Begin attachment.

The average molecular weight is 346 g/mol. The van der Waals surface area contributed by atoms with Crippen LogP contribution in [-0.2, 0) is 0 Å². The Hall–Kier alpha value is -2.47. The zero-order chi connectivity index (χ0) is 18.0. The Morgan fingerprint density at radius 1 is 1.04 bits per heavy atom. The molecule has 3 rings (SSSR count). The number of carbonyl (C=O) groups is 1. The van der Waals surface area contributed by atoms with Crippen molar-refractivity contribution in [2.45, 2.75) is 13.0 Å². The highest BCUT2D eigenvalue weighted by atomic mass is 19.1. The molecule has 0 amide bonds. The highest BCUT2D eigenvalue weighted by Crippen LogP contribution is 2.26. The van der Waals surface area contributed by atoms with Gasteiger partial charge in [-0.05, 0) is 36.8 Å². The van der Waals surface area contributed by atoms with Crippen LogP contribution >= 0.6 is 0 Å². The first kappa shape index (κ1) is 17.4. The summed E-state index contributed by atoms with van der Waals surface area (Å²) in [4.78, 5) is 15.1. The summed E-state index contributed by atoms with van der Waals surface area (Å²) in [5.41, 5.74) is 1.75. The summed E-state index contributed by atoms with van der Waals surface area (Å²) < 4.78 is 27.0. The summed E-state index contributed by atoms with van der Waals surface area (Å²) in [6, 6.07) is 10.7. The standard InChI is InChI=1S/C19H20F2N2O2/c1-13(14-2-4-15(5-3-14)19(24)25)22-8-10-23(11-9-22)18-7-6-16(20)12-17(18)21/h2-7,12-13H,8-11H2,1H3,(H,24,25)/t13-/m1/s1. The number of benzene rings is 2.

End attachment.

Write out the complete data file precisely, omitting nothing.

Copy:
The average molecular weight is 346 g/mol. The van der Waals surface area contributed by atoms with Crippen LogP contribution in [-0.2, 0) is 0 Å². The Hall–Kier alpha value is -2.47. The zero-order chi connectivity index (χ0) is 18.0. The Morgan fingerprint density at radius 1 is 1.04 bits per heavy atom. The molecule has 3 rings (SSSR count). The number of carbonyl (C=O) groups is 1. The van der Waals surface area contributed by atoms with Crippen molar-refractivity contribution in [2.45, 2.75) is 13.0 Å². The highest BCUT2D eigenvalue weighted by atomic mass is 19.1. The molecule has 0 amide bonds. The highest BCUT2D eigenvalue weighted by Crippen LogP contribution is 2.26. The van der Waals surface area contributed by atoms with Gasteiger partial charge in [-0.05, 0) is 36.8 Å². The van der Waals surface area contributed by atoms with Crippen LogP contribution >= 0.6 is 0 Å². The first kappa shape index (κ1) is 17.4. The summed E-state index contributed by atoms with van der Waals surface area (Å²) in [4.78, 5) is 15.1. The summed E-state index contributed by atoms with van der Waals surface area (Å²) in [5.41, 5.74) is 1.75. The summed E-state index contributed by atoms with van der Waals surface area (Å²) < 4.78 is 27.0. The summed E-state index contributed by atoms with van der Waals surface area (Å²) in [6, 6.07) is 10.7. The standard InChI is InChI=1S/C19H20F2N2O2/c1-13(14-2-4-15(5-3-14)19(24)25)22-8-10-23(11-9-22)18-7-6-16(20)12-17(18)21/h2-7,12-13H,8-11H2,1H3,(H,24,25)/t13-/m1/s1. The number of benzene rings is 2.